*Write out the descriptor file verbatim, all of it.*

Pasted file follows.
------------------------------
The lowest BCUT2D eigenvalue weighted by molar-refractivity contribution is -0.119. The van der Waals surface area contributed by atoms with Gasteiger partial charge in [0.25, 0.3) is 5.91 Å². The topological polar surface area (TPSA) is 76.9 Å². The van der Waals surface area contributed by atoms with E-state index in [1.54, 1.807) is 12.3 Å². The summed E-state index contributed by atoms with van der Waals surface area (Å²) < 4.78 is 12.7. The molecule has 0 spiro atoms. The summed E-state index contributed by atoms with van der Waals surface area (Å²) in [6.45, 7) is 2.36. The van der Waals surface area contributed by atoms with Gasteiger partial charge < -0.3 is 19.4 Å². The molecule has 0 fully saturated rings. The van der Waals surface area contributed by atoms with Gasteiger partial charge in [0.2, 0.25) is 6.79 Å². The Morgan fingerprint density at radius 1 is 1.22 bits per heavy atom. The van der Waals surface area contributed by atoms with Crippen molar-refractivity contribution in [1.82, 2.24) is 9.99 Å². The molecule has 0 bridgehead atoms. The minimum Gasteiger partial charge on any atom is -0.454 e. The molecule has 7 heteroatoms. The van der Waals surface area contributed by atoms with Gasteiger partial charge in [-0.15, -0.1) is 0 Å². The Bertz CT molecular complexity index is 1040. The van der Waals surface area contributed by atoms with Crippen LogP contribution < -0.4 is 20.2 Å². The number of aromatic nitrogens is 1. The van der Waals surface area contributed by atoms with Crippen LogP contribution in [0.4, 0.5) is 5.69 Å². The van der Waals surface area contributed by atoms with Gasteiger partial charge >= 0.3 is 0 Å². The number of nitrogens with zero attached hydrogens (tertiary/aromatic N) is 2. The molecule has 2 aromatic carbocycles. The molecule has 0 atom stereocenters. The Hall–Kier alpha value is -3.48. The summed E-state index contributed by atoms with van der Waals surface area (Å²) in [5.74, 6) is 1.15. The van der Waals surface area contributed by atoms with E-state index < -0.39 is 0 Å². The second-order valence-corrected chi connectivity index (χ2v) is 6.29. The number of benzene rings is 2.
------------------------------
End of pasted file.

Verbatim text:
The lowest BCUT2D eigenvalue weighted by molar-refractivity contribution is -0.119. The van der Waals surface area contributed by atoms with Gasteiger partial charge in [0.25, 0.3) is 5.91 Å². The topological polar surface area (TPSA) is 76.9 Å². The van der Waals surface area contributed by atoms with E-state index in [1.54, 1.807) is 12.3 Å². The summed E-state index contributed by atoms with van der Waals surface area (Å²) < 4.78 is 12.7. The molecule has 0 spiro atoms. The summed E-state index contributed by atoms with van der Waals surface area (Å²) in [6.45, 7) is 2.36. The van der Waals surface area contributed by atoms with Gasteiger partial charge < -0.3 is 19.4 Å². The molecule has 0 fully saturated rings. The van der Waals surface area contributed by atoms with Gasteiger partial charge in [0.2, 0.25) is 6.79 Å². The Morgan fingerprint density at radius 1 is 1.22 bits per heavy atom. The van der Waals surface area contributed by atoms with Crippen molar-refractivity contribution in [1.82, 2.24) is 9.99 Å². The molecule has 0 bridgehead atoms. The minimum Gasteiger partial charge on any atom is -0.454 e. The molecule has 7 heteroatoms. The van der Waals surface area contributed by atoms with Gasteiger partial charge in [-0.15, -0.1) is 0 Å². The Bertz CT molecular complexity index is 1040. The van der Waals surface area contributed by atoms with Crippen LogP contribution < -0.4 is 20.2 Å². The number of aromatic nitrogens is 1. The van der Waals surface area contributed by atoms with Crippen LogP contribution in [0.4, 0.5) is 5.69 Å². The van der Waals surface area contributed by atoms with Gasteiger partial charge >= 0.3 is 0 Å². The number of nitrogens with zero attached hydrogens (tertiary/aromatic N) is 2. The molecule has 2 aromatic carbocycles. The molecule has 0 atom stereocenters. The Hall–Kier alpha value is -3.48. The summed E-state index contributed by atoms with van der Waals surface area (Å²) in [5.74, 6) is 1.15. The van der Waals surface area contributed by atoms with E-state index < -0.39 is 0 Å². The second-order valence-corrected chi connectivity index (χ2v) is 6.29. The number of benzene rings is 2.